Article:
Siemens' Rim-Flo circular clarifier uses influent and effluent channels located around the wastewater tank periphery to effectively skim the entire tank surface and the influent raceway. Images: Siemens
The Englewood Wastewater Treatment Plant in Ohio uses automated weir gates to efficiently remove scum from influent channels.
Once the Englewood Water and Sewer Department decided that a retrofit was the best option, plant management enlisted Siemens to evaluate its current wastewater flows — taking into account the available upstream/downstream head loss and influent/effluent piping locations — and recommend a design. The design, based on the company's Rim-Flo clarifier, included a field-welded steel peripheral influent/effluent trough system that compensates for existing concrete basin tolerances and variations.
Influent is introduced into a channel surrounding the periphery of the tank. The channel has a varied cross section that helps maintain a constant velocity in the channel to prevent settling out of solids. The confined influent provides a uniform distribution around the periphery. Orifices in the feed channel floor are sized and spaced by computer, to provide a controlled head loss that ensures equalized flow distribution into the tank around the periphery. Orifice spacing also helps prevent solids from being deposited on the channel floor.
Since hydraulic loadings can vary so widely, it's important to determine the exact relationship of the channel widths and cross section to the orifice size and locations, tank size, and overflow rates. With the clarifier, these calculations are determined by a computer program based on a data bank of field experience.
As the controlled flow enters the tank through the orifices, it is deflected by a target baffle on the underside of the feed channel. This baffle, and the orifice length, eliminates the “jetting” action into the basin. Instead, the flow is diffused rapidly and completely in the large area between the tank wall and the influent skirt baffle. The skirt baffle defines a clear liquid zone, and its cross-sectional area is such that the inlet velocities are controlled at up to 5 feet/minute at maximum flow.
Flow enters the clarifier uniformly and at low velocities, below the skirt baffle and above the normal sludge blanket. The flow moves outward, toward the center, where it meets flow from the other side. The flow then moves up and back toward the peripheral effluent channel in a gentle circular motion. The entire tank volume is used, eliminating eddies that cause short-circuiting, while solids uniformly drop out of suspension.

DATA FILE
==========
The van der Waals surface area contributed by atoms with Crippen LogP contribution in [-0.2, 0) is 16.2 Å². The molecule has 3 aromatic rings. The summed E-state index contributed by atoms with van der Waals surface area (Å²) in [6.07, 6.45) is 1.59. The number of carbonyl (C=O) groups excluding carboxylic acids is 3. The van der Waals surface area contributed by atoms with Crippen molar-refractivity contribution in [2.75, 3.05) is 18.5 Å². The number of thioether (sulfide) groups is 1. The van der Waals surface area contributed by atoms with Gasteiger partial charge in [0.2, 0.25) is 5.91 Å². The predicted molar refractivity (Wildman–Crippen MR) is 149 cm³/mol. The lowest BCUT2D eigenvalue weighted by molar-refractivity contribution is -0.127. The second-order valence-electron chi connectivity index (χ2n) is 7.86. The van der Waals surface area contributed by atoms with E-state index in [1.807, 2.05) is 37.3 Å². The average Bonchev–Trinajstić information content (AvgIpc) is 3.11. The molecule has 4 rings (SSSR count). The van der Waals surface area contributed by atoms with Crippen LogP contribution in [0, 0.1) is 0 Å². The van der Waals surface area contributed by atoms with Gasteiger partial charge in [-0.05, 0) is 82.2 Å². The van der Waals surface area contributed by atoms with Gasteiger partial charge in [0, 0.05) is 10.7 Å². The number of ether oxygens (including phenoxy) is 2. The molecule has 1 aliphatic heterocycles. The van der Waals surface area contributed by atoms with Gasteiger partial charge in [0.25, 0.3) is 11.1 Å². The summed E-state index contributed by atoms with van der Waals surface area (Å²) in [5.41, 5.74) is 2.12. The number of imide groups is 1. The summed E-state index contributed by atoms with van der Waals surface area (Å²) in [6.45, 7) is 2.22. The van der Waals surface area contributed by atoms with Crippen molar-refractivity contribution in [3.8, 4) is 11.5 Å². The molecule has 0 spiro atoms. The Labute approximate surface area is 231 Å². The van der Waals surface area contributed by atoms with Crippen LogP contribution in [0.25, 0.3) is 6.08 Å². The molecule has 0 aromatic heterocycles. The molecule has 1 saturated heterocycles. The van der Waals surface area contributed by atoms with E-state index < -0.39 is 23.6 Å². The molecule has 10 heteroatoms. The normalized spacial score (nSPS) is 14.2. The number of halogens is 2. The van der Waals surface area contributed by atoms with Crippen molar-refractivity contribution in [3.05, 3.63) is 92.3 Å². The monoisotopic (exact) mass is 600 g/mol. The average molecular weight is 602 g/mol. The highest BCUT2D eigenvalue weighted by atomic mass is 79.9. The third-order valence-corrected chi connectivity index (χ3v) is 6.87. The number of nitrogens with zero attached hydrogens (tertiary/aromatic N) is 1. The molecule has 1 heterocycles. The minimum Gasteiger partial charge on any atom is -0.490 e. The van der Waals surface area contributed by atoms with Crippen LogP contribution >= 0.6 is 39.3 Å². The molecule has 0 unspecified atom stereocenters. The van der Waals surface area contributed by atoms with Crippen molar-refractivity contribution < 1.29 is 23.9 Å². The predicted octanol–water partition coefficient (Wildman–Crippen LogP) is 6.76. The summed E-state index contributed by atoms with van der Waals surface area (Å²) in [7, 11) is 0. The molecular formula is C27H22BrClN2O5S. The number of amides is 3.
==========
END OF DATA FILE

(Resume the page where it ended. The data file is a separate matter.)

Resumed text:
A scum baffle attached to the effluent launder prevents collected surface scum in the main tank from entering the effluent channel. A hinged wiper assembly and spring-loaded closure plate ensure constant contact between the scum blade, scum baffle, and beach as the blade travels up the beach and deposits into the main tank scum trough.
A hinged blade assembly, mounted on an extension arm, provides influent channel skimming. The arm is supported by the main tank skimmer support truss, which directs scum to the weir gate for removal. This design prevents scum from bridging in the areas of a wider influent channel width. The gate is lowered as the skimmer approaches; the type and volume of the floatable material determines the operating time cycle.Efficient and affordable
A retrofit ideally makes use of existing basins and equipment to save the plant construction and installation costs, while allowing an easy way to upgrade aging equipment for higher flow rates, better performance, and perhaps higher energy efficiency. The clarifier retrofit made sense for Englewood's water treatment plant, since all the components replaced in 1997 — including the rotating mechanism, drive unit, and access bridge — could be reused with the use of adaptors and extensions.
Equipment modifications were designed to keep installation costs to a minimum. They included:
- Raising the bridge to provide clearance for the influent channel skimmer support
- Adding extensions to the center pier and center cage
- Adding spacers for the bridge connection to the tank
- Extending the existing counterweight support truss arm and evaluating it for the new skimmer loads
- Furnishing an additional truss panel for simple field-welding.
The retrofit of the two clarifiers was staged over a period of two years, to spread out the cost and allow the city to meet its budget. The first clarifier was updated in 2006 and the second in 2008. Both units were upgraded during summer months when the wastewater treatment flow was low.
— Jeffrey Schneider (firstname.lastname@example.org) is an application engineer with Siemens Water Technologies, based in Waukesha, Wis.WEB EXTRA
To see a video of Siemens' Rim-Flo clarifier, click here.